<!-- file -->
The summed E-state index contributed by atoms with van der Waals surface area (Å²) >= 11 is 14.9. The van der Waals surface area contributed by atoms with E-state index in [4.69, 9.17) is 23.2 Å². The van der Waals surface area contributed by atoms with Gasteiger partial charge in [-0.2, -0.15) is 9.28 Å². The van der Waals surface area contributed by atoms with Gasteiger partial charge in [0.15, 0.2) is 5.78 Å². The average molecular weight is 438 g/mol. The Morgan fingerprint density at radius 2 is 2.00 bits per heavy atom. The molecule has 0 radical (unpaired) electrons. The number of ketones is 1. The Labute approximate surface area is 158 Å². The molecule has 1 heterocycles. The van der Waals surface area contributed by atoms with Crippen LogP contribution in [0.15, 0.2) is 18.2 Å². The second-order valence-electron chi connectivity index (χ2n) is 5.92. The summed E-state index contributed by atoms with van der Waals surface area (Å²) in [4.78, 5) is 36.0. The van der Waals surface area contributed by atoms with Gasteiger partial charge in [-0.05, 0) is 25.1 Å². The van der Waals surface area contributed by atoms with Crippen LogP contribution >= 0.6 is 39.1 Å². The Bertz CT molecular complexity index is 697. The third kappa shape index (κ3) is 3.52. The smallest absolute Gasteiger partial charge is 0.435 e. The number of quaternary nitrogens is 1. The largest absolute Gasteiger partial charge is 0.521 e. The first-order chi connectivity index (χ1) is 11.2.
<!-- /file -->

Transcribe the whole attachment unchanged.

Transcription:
The summed E-state index contributed by atoms with van der Waals surface area (Å²) >= 11 is 14.9. The van der Waals surface area contributed by atoms with E-state index in [4.69, 9.17) is 23.2 Å². The van der Waals surface area contributed by atoms with Gasteiger partial charge in [-0.2, -0.15) is 9.28 Å². The van der Waals surface area contributed by atoms with Gasteiger partial charge in [0.15, 0.2) is 5.78 Å². The average molecular weight is 438 g/mol. The Morgan fingerprint density at radius 2 is 2.00 bits per heavy atom. The molecule has 0 radical (unpaired) electrons. The number of ketones is 1. The Labute approximate surface area is 158 Å². The molecule has 1 heterocycles. The van der Waals surface area contributed by atoms with Crippen LogP contribution in [0.15, 0.2) is 18.2 Å². The second-order valence-electron chi connectivity index (χ2n) is 5.92. The summed E-state index contributed by atoms with van der Waals surface area (Å²) in [4.78, 5) is 36.0. The van der Waals surface area contributed by atoms with Gasteiger partial charge in [-0.05, 0) is 25.1 Å². The van der Waals surface area contributed by atoms with Crippen LogP contribution >= 0.6 is 39.1 Å². The Bertz CT molecular complexity index is 697. The third kappa shape index (κ3) is 3.52. The smallest absolute Gasteiger partial charge is 0.435 e. The number of quaternary nitrogens is 1. The largest absolute Gasteiger partial charge is 0.521 e. The first-order chi connectivity index (χ1) is 11.2.